Absolutely, and in fact, we here at NewSchools have had the opportunity to work directly with a number of them. Programs such as Relay School of Education, The New Teacher Project, New Leaders for New Schools, Urban Teacher Center, and Teach For America (to name only a few) are examples of the sort of programs that can apply in winning states– and the legislation makes it a priority to fund successful programs that are already training great teacher and leaders. But we believe new entrepreneurs will be attracted and encouraged by this bill and will start new ventures to help transform our methods of pre-service training. The ones that exist are great, yet lots more is left to learn about how to consistently produce great educators at scale.
But if these programs exist already, what’s the advantage of becoming an academy?
There are a couple of reasons. In terms of direct benefit, federal funds would help support the startup or expansion of these programs. This funding will come in the form of direct subgrants from participating states, and also through making teacher and principal candidates eligible for AmeriCorps funding. In addition, not only will these programs be free of unnecessary, input-based regulations, but a candidate who graduates from a training academy, and who therefore has proven his or her ability to improve student achievement, will be entitled to the same benefits the state provides to teachers and principals who have received a master’s degree. Finally, the willingness to be held accountable for student achievement sends an important signal to potential candidates and to the broader field of teacher and principal training, and will help to deepen the professionalization of the practice that is critical to improving our entire education system.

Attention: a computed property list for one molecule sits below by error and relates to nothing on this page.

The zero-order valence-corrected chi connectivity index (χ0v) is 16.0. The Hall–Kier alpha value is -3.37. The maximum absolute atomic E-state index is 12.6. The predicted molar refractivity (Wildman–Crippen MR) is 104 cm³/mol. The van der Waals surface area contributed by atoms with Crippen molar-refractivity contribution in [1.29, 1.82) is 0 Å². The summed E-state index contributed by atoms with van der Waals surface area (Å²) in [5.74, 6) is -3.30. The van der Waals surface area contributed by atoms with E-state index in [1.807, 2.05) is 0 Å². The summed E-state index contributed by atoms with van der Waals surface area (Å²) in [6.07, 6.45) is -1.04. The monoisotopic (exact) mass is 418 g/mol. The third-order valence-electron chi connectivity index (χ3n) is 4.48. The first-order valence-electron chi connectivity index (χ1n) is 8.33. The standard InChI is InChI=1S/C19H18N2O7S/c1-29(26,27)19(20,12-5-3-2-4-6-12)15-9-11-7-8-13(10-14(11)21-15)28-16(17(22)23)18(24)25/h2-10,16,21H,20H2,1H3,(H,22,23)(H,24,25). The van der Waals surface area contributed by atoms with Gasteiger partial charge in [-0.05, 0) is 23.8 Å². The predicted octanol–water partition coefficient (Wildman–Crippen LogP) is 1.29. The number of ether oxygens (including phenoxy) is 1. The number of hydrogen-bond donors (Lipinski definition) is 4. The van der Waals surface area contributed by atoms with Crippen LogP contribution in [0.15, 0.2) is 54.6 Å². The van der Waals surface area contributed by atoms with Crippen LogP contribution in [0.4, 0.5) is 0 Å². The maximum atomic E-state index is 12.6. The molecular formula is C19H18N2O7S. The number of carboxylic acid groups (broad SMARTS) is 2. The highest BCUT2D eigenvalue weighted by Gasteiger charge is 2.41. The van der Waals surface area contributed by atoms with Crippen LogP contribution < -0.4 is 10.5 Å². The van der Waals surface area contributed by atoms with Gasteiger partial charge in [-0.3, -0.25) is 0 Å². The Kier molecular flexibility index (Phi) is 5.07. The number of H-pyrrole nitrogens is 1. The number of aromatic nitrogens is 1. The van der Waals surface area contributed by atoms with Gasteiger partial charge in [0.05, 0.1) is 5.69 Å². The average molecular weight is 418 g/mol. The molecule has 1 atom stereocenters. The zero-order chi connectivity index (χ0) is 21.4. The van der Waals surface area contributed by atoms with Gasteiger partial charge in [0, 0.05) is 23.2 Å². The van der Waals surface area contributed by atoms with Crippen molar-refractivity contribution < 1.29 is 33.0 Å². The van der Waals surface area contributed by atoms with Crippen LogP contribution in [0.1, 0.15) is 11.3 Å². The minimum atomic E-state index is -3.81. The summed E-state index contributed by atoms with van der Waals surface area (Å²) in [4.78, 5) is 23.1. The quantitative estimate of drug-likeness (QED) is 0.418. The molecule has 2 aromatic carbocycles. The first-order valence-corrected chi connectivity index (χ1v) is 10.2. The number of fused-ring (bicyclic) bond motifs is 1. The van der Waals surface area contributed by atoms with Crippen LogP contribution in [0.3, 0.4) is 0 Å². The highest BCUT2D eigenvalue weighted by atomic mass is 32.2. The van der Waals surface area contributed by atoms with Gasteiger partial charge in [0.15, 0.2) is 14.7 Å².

Who’s supporting this idea?
We’re thrilled not just at the number of supporters this legislation has garnered, but at the fact that they come from so many different parts of the education and policy landscape. So far, 50 influential organizations and individuals have signed on, spanning higher education, philanthropy, school districts, policy, and top-performing schools, among others. Among the surprising range of supporters are major school district leaders; some of the strongest schools for low-income children; the United Negro College Fund; the Center for American Progress and the Education Trust. See a full list of supporters here.
So what happens next?
The introduction of this legislation completes only the first stage of the process. The next stage involves conversations to have teacher and principal academies folded into legislation to reauthorize the Elementary and Secondary Education Act. We will also be actively seeking sponsors in the House of Representatives to sponsor companion legislation in that chamber. Then, the Department of Education will need to flesh out the details of administering the program.
You know what, this is kind of a cool idea. So what can I do to help?
If you are an individual who supports the GREAT Act, please email me at firstname.lastname@example.org to have your name added to our list of supporters, or call or email your Senator to offer your support. If you represent an organization, we would love to add your name to the letter of support to demonstrate the broad support for the ideas embodied in the bill. Feel free to share this summary of the bill with anyone who might be interested. And stay tuned to this blog, the NewSchools twitter feed (@nsvf), and my own twitter feed (@benjaminjriley) for updates!